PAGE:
Gas Emissions

R. L. DESJARDINS, W. SMITH, B. GRANT, C. CAMPBELL and R. RIZNEK

Research Branch, Agriculture and Agri-Food Canada, 960 Carling Ave, Ottawa, Canada E-mail: [email protected]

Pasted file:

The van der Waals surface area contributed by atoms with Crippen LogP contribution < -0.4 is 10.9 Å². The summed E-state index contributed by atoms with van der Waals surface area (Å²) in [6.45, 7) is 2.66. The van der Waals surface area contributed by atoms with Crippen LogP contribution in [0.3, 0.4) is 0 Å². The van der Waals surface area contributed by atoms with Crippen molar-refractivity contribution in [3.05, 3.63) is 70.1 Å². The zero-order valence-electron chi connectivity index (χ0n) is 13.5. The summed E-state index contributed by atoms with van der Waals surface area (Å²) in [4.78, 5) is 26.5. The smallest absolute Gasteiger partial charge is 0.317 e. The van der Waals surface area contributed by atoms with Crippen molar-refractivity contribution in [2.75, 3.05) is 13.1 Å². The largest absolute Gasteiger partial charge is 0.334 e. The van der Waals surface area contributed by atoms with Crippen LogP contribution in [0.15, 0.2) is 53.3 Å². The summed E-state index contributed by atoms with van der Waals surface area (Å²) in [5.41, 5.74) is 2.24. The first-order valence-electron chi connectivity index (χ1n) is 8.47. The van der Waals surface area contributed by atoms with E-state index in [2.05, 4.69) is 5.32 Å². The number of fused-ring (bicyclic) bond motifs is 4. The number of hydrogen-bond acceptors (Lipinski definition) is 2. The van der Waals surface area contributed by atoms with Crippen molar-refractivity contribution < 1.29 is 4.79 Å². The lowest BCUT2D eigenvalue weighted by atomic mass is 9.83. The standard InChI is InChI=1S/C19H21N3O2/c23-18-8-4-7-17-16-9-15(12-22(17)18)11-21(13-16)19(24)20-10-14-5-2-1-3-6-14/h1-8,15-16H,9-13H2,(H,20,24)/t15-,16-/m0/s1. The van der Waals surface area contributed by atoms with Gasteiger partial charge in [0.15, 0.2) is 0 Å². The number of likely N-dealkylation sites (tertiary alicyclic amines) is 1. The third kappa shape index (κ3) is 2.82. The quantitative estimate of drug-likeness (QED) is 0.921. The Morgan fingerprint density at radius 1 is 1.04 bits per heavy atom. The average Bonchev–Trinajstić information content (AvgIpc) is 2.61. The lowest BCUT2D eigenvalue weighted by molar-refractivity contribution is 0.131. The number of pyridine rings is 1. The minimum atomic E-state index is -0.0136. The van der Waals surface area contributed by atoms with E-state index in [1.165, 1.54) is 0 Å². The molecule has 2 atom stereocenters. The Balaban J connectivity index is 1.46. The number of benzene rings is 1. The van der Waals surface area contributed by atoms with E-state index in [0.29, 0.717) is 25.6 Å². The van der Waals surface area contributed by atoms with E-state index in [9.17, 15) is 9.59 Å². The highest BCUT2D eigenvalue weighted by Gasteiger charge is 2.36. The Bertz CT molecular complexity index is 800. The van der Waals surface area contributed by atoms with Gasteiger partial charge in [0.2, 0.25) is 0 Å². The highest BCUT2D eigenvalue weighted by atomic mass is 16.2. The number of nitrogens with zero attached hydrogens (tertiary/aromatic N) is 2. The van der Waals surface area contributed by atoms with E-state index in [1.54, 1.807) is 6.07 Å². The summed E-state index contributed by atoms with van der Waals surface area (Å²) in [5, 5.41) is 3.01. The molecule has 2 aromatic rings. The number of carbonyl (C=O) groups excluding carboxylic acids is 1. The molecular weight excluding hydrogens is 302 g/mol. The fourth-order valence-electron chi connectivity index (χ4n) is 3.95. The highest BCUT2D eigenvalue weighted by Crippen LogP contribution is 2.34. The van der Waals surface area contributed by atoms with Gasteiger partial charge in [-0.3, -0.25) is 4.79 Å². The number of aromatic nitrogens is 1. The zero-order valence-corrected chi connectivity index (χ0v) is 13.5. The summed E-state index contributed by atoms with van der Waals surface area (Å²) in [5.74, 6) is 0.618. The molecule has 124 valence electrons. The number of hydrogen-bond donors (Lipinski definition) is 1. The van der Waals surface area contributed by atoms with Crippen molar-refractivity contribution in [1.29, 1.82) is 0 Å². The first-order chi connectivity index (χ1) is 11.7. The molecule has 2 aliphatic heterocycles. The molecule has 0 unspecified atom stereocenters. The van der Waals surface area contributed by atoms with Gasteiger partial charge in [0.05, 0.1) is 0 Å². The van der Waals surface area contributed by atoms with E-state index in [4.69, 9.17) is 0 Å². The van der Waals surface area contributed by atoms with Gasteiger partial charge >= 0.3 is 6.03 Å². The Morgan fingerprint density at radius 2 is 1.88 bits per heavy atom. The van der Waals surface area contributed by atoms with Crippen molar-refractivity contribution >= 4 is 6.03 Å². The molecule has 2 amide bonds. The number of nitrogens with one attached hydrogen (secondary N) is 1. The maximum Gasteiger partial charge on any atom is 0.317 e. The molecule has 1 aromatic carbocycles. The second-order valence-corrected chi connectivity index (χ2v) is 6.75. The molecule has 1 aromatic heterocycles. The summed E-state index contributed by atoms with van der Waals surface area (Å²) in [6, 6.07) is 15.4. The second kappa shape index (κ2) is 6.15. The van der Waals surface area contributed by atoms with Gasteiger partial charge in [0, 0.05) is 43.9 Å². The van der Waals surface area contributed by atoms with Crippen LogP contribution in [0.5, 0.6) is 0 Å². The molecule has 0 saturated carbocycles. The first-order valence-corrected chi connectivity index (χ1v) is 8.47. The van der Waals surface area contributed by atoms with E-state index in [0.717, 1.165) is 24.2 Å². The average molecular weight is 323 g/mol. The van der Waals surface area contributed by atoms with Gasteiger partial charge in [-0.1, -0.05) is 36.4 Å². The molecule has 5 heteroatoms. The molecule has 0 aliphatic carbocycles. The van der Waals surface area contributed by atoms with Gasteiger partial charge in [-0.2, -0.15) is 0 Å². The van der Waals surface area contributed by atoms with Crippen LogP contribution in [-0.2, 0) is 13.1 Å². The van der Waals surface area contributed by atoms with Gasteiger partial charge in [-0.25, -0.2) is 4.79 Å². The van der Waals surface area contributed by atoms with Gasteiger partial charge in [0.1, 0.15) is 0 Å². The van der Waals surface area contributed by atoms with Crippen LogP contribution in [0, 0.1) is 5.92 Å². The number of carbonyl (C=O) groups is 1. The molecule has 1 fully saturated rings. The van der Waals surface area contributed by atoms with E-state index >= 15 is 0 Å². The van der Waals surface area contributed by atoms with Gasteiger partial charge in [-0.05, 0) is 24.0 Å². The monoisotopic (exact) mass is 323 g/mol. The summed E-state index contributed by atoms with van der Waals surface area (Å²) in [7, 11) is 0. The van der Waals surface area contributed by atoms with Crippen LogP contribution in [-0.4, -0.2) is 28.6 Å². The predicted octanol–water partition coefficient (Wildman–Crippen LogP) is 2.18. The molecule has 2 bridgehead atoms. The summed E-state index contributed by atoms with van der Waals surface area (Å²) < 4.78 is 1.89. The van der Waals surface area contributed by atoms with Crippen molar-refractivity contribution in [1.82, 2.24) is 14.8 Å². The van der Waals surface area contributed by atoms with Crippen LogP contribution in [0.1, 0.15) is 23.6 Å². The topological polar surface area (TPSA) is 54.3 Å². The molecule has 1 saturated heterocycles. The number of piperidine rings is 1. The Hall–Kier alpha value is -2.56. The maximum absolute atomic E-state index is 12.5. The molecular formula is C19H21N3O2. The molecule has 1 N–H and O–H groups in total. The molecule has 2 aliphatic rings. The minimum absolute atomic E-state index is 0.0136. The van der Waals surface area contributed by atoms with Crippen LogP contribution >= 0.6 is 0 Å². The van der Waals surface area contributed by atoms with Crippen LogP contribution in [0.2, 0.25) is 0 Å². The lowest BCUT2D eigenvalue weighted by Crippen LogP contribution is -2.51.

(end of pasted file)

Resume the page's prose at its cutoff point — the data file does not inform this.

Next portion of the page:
Abstract. Carbon sequestration in agricultural soils is frequently promoted as a practical solution for slowing down the rate of increase of CO2 in the atmosphere. Consequently, there is a need to improve our understanding of how land management practices may affect the net removal of greenhouse gases (GHG) from the atmosphere. In this paper we examine the role of agriculture in influencing the GHG budget and briefly discuss the potential for carbon mitigation by agriculture. We also examine the opportunities that exist for increasing soil C sequestration using management practices such as reduced tillage, reduced frequency of summer fallowing, introduction of forage crops into crop rotations, conversion of cropland to grassland and nutrient addition via fertilization. In order to provide information on the impact of such management practices on the net GHG budget we ran simulations using CENTURY (a C model) and DNDC (a N model) for five locations across Canada, for a 30-yr time period. These simulations provide information on the potential trade-off between C sequestration and increased N2O emissions. Our model output suggests that conversion of cropland to grassland will result in the largest reduction in net GHG emissions, while nutrient additions via fertilizers will result in a small increase in GHG emissions. Simulations with the CENTURY model also indicated that favorable growing conditions during the last 15 yr could account for an increase of 6% in the soil C at a site in Lethbridge, Alberta.

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